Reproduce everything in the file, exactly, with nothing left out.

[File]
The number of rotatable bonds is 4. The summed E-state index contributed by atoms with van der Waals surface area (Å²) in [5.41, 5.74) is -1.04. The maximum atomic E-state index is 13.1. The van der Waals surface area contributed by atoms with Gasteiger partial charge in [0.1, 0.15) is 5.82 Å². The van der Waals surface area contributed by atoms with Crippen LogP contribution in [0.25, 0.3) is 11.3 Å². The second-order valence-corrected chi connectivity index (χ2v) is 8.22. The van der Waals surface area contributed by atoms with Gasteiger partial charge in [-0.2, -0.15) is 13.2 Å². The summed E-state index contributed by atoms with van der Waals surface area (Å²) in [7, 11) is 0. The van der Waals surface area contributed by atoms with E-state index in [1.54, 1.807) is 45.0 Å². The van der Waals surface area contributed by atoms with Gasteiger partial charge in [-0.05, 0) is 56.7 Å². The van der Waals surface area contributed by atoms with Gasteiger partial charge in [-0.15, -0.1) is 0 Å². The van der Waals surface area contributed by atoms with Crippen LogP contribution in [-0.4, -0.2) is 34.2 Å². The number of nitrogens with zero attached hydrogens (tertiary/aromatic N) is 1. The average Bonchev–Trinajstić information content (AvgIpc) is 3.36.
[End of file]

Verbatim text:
The number of rotatable bonds is 4. The summed E-state index contributed by atoms with van der Waals surface area (Å²) in [5.41, 5.74) is -1.04. The maximum atomic E-state index is 13.1. The van der Waals surface area contributed by atoms with Gasteiger partial charge in [0.1, 0.15) is 5.82 Å². The van der Waals surface area contributed by atoms with Crippen LogP contribution in [0.25, 0.3) is 11.3 Å². The second-order valence-corrected chi connectivity index (χ2v) is 8.22. The van der Waals surface area contributed by atoms with Gasteiger partial charge in [-0.2, -0.15) is 13.2 Å². The summed E-state index contributed by atoms with van der Waals surface area (Å²) in [7, 11) is 0. The van der Waals surface area contributed by atoms with E-state index in [1.54, 1.807) is 45.0 Å². The van der Waals surface area contributed by atoms with Gasteiger partial charge in [-0.05, 0) is 56.7 Å². The van der Waals surface area contributed by atoms with Gasteiger partial charge in [-0.15, -0.1) is 0 Å². The van der Waals surface area contributed by atoms with Crippen LogP contribution in [-0.4, -0.2) is 34.2 Å². The number of nitrogens with zero attached hydrogens (tertiary/aromatic N) is 1. The average Bonchev–Trinajstić information content (AvgIpc) is 3.36.